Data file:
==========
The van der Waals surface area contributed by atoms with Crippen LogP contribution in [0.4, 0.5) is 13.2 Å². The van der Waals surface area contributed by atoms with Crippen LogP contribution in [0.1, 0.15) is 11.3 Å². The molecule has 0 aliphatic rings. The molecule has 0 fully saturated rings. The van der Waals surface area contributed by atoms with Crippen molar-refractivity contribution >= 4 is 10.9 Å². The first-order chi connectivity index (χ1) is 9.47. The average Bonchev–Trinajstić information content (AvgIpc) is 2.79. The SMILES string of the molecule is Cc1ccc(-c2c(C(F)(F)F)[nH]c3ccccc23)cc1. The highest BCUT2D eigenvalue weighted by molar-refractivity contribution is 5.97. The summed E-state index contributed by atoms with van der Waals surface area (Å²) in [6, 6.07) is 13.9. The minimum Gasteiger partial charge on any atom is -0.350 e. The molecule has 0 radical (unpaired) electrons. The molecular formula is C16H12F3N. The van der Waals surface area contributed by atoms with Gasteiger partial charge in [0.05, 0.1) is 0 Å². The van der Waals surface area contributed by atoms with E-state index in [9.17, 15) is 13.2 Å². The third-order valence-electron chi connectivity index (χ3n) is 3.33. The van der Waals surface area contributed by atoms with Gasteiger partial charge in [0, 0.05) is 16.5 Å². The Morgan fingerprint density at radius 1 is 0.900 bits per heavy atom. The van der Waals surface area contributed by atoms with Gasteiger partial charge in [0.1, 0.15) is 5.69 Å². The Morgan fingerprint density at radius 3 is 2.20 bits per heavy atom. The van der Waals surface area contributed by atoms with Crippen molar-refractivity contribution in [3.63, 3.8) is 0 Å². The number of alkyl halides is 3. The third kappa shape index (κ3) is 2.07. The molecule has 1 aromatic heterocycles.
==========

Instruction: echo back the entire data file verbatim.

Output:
The van der Waals surface area contributed by atoms with Crippen LogP contribution in [0.4, 0.5) is 13.2 Å². The van der Waals surface area contributed by atoms with Crippen LogP contribution in [0.1, 0.15) is 11.3 Å². The molecule has 0 aliphatic rings. The molecule has 0 fully saturated rings. The van der Waals surface area contributed by atoms with Crippen molar-refractivity contribution >= 4 is 10.9 Å². The first-order chi connectivity index (χ1) is 9.47. The average Bonchev–Trinajstić information content (AvgIpc) is 2.79. The SMILES string of the molecule is Cc1ccc(-c2c(C(F)(F)F)[nH]c3ccccc23)cc1. The highest BCUT2D eigenvalue weighted by molar-refractivity contribution is 5.97. The summed E-state index contributed by atoms with van der Waals surface area (Å²) in [6, 6.07) is 13.9. The minimum Gasteiger partial charge on any atom is -0.350 e. The molecule has 0 radical (unpaired) electrons. The molecular formula is C16H12F3N. The van der Waals surface area contributed by atoms with Gasteiger partial charge in [0.05, 0.1) is 0 Å². The van der Waals surface area contributed by atoms with E-state index in [9.17, 15) is 13.2 Å². The third-order valence-electron chi connectivity index (χ3n) is 3.33. The van der Waals surface area contributed by atoms with Gasteiger partial charge in [0, 0.05) is 16.5 Å². The Morgan fingerprint density at radius 1 is 0.900 bits per heavy atom. The van der Waals surface area contributed by atoms with Gasteiger partial charge in [0.1, 0.15) is 5.69 Å². The Morgan fingerprint density at radius 3 is 2.20 bits per heavy atom. The van der Waals surface area contributed by atoms with Crippen molar-refractivity contribution in [3.63, 3.8) is 0 Å². The number of alkyl halides is 3. The third kappa shape index (κ3) is 2.07. The molecule has 1 aromatic heterocycles.